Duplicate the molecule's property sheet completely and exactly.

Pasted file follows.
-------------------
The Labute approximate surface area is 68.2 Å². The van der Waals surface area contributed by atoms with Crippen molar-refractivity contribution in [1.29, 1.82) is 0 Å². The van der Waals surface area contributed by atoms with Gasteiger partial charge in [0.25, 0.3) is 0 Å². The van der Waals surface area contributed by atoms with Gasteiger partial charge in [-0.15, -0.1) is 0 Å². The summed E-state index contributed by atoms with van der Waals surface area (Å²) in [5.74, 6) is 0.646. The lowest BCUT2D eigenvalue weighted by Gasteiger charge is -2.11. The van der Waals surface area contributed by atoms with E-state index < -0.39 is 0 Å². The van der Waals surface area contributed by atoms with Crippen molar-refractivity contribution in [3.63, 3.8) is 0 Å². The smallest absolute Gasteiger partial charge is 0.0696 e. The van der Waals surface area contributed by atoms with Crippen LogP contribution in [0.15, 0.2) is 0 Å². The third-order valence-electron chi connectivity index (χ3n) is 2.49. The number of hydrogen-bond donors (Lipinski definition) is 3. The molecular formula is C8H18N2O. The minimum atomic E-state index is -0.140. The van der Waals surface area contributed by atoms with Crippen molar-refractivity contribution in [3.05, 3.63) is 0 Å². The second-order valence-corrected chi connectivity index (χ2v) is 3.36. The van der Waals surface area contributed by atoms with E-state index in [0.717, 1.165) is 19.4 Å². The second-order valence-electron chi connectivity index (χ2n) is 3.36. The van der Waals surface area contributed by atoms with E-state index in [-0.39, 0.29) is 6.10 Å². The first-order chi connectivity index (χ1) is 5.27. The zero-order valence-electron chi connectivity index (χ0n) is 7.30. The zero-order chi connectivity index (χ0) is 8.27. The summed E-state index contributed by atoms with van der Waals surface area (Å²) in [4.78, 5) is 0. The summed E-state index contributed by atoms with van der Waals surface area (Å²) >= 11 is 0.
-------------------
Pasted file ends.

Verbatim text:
The Labute approximate surface area is 68.2 Å². The van der Waals surface area contributed by atoms with Crippen molar-refractivity contribution in [1.29, 1.82) is 0 Å². The van der Waals surface area contributed by atoms with Gasteiger partial charge in [0.25, 0.3) is 0 Å². The van der Waals surface area contributed by atoms with Gasteiger partial charge in [-0.15, -0.1) is 0 Å². The summed E-state index contributed by atoms with van der Waals surface area (Å²) in [5.74, 6) is 0.646. The lowest BCUT2D eigenvalue weighted by Gasteiger charge is -2.11. The van der Waals surface area contributed by atoms with E-state index < -0.39 is 0 Å². The van der Waals surface area contributed by atoms with Crippen molar-refractivity contribution in [3.63, 3.8) is 0 Å². The smallest absolute Gasteiger partial charge is 0.0696 e. The van der Waals surface area contributed by atoms with Crippen LogP contribution in [0.15, 0.2) is 0 Å². The third-order valence-electron chi connectivity index (χ3n) is 2.49. The number of hydrogen-bond donors (Lipinski definition) is 3. The molecular formula is C8H18N2O. The minimum atomic E-state index is -0.140. The van der Waals surface area contributed by atoms with Crippen molar-refractivity contribution in [3.05, 3.63) is 0 Å². The second-order valence-corrected chi connectivity index (χ2v) is 3.36. The van der Waals surface area contributed by atoms with E-state index in [0.717, 1.165) is 19.4 Å². The second-order valence-electron chi connectivity index (χ2n) is 3.36. The van der Waals surface area contributed by atoms with E-state index in [-0.39, 0.29) is 6.10 Å². The first-order chi connectivity index (χ1) is 5.27. The zero-order valence-electron chi connectivity index (χ0n) is 7.30. The zero-order chi connectivity index (χ0) is 8.27. The summed E-state index contributed by atoms with van der Waals surface area (Å²) in [4.78, 5) is 0. The summed E-state index contributed by atoms with van der Waals surface area (Å²) >= 11 is 0.